panning eight games and three platforms, the Ace Combat franchise has made a name for itself as the definitive arcade-style air combat game on consoles. Others have tried to take its crown, but none have yet matched the series' polish or its intuitive controls. In an interesting move, Namco recently released Ace Combat 6 as an exclusive for the Xbox 360 after a dozen years as a PlayStation staple. I gladly took this iteration for a spin to see what else had changed.
The biggest criticism I've seen leveled against Ace Combat is that too little has been done to advance the series' game play in the most recent titles. Although I'll agree to a certain extent, I'd argue that the same could be said for most sports game franchises. The changes implemented in Madden's yearly releases, for instance, tend to be more evolutionary than revolutionary. The same would certainly hold true for Ace Combat, although anyone who's spent a lot of time with the series will notice some dramatic changes in this most recent release.
It really does look this good.At the heart of Ace Combat is one of the most well tuned control interfaces in all of console gaming. The introduction of dual-analog sticks on the PlayStation's original DualShock controller was a definite boon for the series, and the developers haven't had to change much since. Shoulder buttons control thrust and yaw, while the face buttons manage weapon and radar controls. The left stick controls your roll and pitch, and the right controls the game's camera. Nothing needed to be changed in Ace Combat 6 due to the Xbox 360 controller's similarity to the DualShock. Your aircraft's response seems a little less "snappy" this time around, but I'd rack this up as a positive since it decreases your odds of crashing during low-level maneuvers.
One area where you'll see many changes is level design. There are far fewer missions in Ace Combat 6 than in previous games, but those that are there are much larger in scope. Most battlefields are broken up into several different "operations", and you can choose to complete the bear minimum for mission success or every last one if you feel so inclined. These huge levels are stuffed to the gills with enemies – you'll find yourself changing your radar's scale more than usual just to discern your current target. Weapon load-outs have increased to match this target-rich environment. Though this didn't turn me off too much, I wonder if the decision to increase the player's special weapon allotment may have upset game balance a bit. It's definitely easy to wreak havoc on an enemy squadron when you have fifty AIM-54s at your disposal. Still, I can only imagine that the challenge (and the fun) of these multilayered environments will open up on the game's higher difficulty settings.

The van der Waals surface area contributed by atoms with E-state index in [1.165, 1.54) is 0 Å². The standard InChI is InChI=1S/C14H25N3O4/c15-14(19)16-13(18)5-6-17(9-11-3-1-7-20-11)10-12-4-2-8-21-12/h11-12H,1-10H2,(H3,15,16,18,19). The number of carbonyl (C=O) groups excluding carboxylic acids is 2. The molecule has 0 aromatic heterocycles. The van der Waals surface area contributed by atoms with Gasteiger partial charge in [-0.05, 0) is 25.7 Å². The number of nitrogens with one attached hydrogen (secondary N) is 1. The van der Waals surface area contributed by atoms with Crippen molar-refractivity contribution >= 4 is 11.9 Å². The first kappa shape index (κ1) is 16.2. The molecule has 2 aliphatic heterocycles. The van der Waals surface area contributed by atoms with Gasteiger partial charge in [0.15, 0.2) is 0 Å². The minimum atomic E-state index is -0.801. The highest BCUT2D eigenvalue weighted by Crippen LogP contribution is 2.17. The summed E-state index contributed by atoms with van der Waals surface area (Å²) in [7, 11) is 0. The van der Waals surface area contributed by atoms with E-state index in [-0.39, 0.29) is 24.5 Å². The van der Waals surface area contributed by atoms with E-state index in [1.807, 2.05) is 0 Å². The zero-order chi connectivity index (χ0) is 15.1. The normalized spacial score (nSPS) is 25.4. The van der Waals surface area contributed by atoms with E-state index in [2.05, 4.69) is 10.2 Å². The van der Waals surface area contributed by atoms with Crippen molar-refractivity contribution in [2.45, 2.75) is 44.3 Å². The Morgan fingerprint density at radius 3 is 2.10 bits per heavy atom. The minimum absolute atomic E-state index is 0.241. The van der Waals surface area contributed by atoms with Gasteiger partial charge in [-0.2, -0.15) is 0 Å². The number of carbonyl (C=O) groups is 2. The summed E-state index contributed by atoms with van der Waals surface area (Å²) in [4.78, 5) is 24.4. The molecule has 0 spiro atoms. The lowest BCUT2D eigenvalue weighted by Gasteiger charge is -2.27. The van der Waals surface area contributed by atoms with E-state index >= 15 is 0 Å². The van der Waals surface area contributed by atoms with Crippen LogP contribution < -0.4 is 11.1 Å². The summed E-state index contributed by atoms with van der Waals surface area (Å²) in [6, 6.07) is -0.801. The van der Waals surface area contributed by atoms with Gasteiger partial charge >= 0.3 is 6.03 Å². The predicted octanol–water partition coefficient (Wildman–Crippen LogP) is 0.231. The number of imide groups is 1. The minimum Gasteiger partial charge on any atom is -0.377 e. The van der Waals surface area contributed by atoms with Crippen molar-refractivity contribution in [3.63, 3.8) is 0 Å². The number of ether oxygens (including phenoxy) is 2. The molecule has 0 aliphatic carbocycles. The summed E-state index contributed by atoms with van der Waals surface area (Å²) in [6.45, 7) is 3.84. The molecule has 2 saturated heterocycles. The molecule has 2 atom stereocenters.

Of all the changes in Ace Combat 6, few will impress newcomers as much as the game's drastically improved graphics engine. This game is absolutely gorgeous, and begs to be enjoyed on the largest high-definition display you can get your hands on. The aircraft, though fewer in number than we've seen in past games, are modeled to perfection. Environments are also stunning, though detail could still be improved when flying over cityscapes or large expanses of flat land. Although newer players are probably best off enjoying the game from the first-person "HUD only" view or the third-person perspective, I'm a huge proponent of the game's in-cockpit camera. Each aircraft's dials and controls are fully functional and uniquely modeled – although some details like the F-14's blast screen or the F-117's multifaceted window elements can obscure your view in some instances, I enjoy the added difficulty and sense of immersion this provides.
Wondering what they're saying?
Don't. Push start.The only real negative in Ace Combat 6 is its utterly abysmal story. For some reason, the writers at Namco have felt inclined to inject the game with a heavy-handed tale that attempts to show the many "casualties of war" from a variety of perspectives. Although the cutscenes are top-notch visually (like in any Namco game), the voice acting and writing is downright amateurish. I realize the game's designers feel compelled to show off the talents of Namco's in-house animation team, but they'd be better off telling their stories directly from the briefing screen as was done in Ace Combat 2. Mercifully, you can skip any of these cutscenes with a single press of the "start" button. I urge you to do just that.
For the first time in the series' history, Ace Combat 6 features online play. There are a number of game types available, from two player cooperative missions to sixteen player free-for-alls. Though I wasn't able to try out cooperative, I was thoroughly impressed with how lag free the game's versus modes were. Even with sixteen players, I rarely noticed any slowdown or glitches. Xbox Live is already starting to provide what I'm sure is just the first wave of downloadable content. Considering the small roster of aircraft that shipped with the game, I can only imagine that Namco intends to earn a few dollars selling aircraft and paint schemes to any willing customers. More interesting marketplace content includes the new missions and multiplayer maps that have been promised.
In the decade that I've been a serious player of modern console games, few franchises have captivated me as much as Ace Combat. Although the series' arcade bent may frustrate sim veterans, armchair aviators are sure to delight in the intuitive controls and fast-paced action. Ace Combat 6 continues and builds on this tradition, giving the Xbox 360 the best flight game of its current library.